Deferred Action Recipients Note Gratitude, Concerns
AUSTIN, Texas — Two years after President Obama’s executive decision to allow thousands of qualifying undocumented immigrants to get relief from deportation proceedings, recipients of deferred action — many of whom live in Texas — are marking the anniversary of the announcement with both gratitude and trepidation.
They are thankful for the opportunity to come out of the shadows — even temporarily — in the country they have called home for most of their lives. But many face uncertainty as critics continue to question deferred action amid stalled progress in the broader immigration reform debate.
Deferred Action for Childhood Arrivals, or DACA, allows successful applicants a two-year reprieve from deportation proceedings and a work permit. Undocumented immigrants who have lived in the country for at least five straight years, are in school or have graduated from high school or have obtained a GED, or are honorably discharged from the military may apply.
Texas is second to California in the number of deferred action applications, according to U.S. Citizenship and Immigration Services. As of April, about 105,260 applications had been accepted in Texas, and about 88,100 had been approved. (California had 183,500 and 162,000, respectively.)
Those who submitted applications in 2012 had hoped that they would need only one two-year permit to live here without the looming threat of deportation. Immigration reform, advocates had hoped, was poised to pass in the upcoming months. But an omnibus U.S. Senate bill that passed that chamber in June 2013 has since stalled in the House, and hopes for immigration reform before this year’s general election are fading. The initial two-year permits will begin expiring this summer.
Not only are deferred action recipients concerned about the legislative stalemate, Austin-based immigration attorney Jackie Watson said, but they also worry about what happens after the 2016 presidential election.
“The ones I actually talk to, they are not hopeful at [about reform]; it’s so sad,” she said. “And if anything, they have a lot of trepidation about what’s going to happen after Obama” leaves office.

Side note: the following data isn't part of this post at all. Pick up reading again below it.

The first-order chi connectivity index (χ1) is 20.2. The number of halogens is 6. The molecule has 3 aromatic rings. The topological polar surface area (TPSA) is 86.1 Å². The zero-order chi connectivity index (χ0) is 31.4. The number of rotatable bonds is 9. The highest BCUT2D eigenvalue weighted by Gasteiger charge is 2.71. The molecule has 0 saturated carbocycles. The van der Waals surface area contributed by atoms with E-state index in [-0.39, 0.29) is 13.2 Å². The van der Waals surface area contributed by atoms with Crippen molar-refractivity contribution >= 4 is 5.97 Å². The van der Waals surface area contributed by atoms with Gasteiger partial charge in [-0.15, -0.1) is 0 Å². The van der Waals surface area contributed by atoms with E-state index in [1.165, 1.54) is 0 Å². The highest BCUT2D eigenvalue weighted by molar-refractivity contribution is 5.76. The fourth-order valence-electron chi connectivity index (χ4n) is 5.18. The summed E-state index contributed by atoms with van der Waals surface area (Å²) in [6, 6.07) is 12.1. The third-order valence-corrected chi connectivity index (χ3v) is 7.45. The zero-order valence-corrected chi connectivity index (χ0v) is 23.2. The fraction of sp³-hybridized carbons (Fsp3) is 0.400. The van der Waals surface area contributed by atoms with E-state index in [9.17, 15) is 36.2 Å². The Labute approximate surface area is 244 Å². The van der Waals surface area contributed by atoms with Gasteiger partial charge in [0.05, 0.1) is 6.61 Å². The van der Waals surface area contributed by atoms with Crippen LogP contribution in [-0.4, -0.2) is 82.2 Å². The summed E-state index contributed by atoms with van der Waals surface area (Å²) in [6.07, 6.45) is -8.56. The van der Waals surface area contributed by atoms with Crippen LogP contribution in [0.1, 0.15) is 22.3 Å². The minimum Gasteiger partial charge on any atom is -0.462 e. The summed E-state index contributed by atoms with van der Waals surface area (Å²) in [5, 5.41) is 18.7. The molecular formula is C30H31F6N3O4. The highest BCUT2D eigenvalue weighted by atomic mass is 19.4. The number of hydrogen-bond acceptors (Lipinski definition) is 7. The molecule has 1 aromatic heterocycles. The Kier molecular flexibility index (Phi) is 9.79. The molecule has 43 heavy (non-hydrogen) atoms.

House Republicans have been critical of the Obama administration’s immigration policies, saying he has selectively enforced only some laws on the books, which has created a magnet for increased illegal migration.
Last month, U.S. Rep. Steve King, R-Iowa, filed a measure that would require the Department of Justice to investigate the president’s immigration policies, including deferred action. And this week, when responding to the administration’s creation of a multiagency task force to deal with the record-breaking number of unaccompanied children crossing the Rio Grande, House Judiciary Chairman Bob Goodlatte, R-Va., said DACA was partially to blame.
“Many of the Obama Administration’s policies, such as Deferred Action for Childhood Arrivals (DACA), … have led to a surge of minors arriving at the U.S.-Mexico border,” a statement from Goodlatte's office said.
Despite the uncertainty, Watson said she expects that a steady flow of undocumented immigrants would seek to renew their deferred action status, joined by more first-time applicants.
“I’ve gotten a few people that have just turned of age that are eligible to apply. So eligibility wasn’t just stagnant, like this group of people and that’s all that will ever be able to apply,” she said. “As they turn 15 … they are eligible.”
Current DACA beneficiaries are also moving forward, regardless of what the future holds.
Javier Huamani, 22, came to the U.S. from Peru in 2000 with his family on a visa that eventually expired. He has since graduated from the University of Texas at Austin with a mechanical engineering degree and has a job waiting for him. Were it not for DACA, he said, he would probably be without employment and possibly face the threat of deportation. It’s not comprehensive reform, he said, but it’s better than nothing at all.
“I also know that DACA does not have a pathway to citizenship and it also has to be renewed every two years, so it’s not a permanent thing. It’s at least a first step,” he said.
Huamani, who was the treasurer for UT-Austin’s University Leadership Initiative, a student group that advocates for immigration reform, said he’s taking what he’s learned and letting others know what to expect through what the group calls “Life After DACA” clinics. Key to success, he said, is applying for a Social Security number to work. That process is separate from the DACA application, but many people aren’t aware of it.
“Last summer when I had my first internship after DACA, the company that I worked for almost fired me because they thought that my Social Security number was not legitimate,” he said. “I had to explain to them that I had DACA, and they understood.”
Huamani is also trying to calm nerves. The USCIS, he said, has yet to release details about DACA renewals, which has many recipients fearing the agency has pulled the plug on the program.
“The application should be coming out soon, but obviously that information is not known by everybody, so that’s where a lot of confusion occurs,” he said.
William Wright, a USCIS public affairs officer, told The Texas Tribune that information on renewals would be available soon.
Watson said she isn’t surprised the agency has yet to release details.
“I have no doubt that it’s going to happen and they’ll get it done,” she said. “They did the same thing with — now this is on a larger scale, granted — but with the Syrian [Temporary Protective Status] renewals. They waited until the last minute and said, ‘We will get them done on time' … and they did.”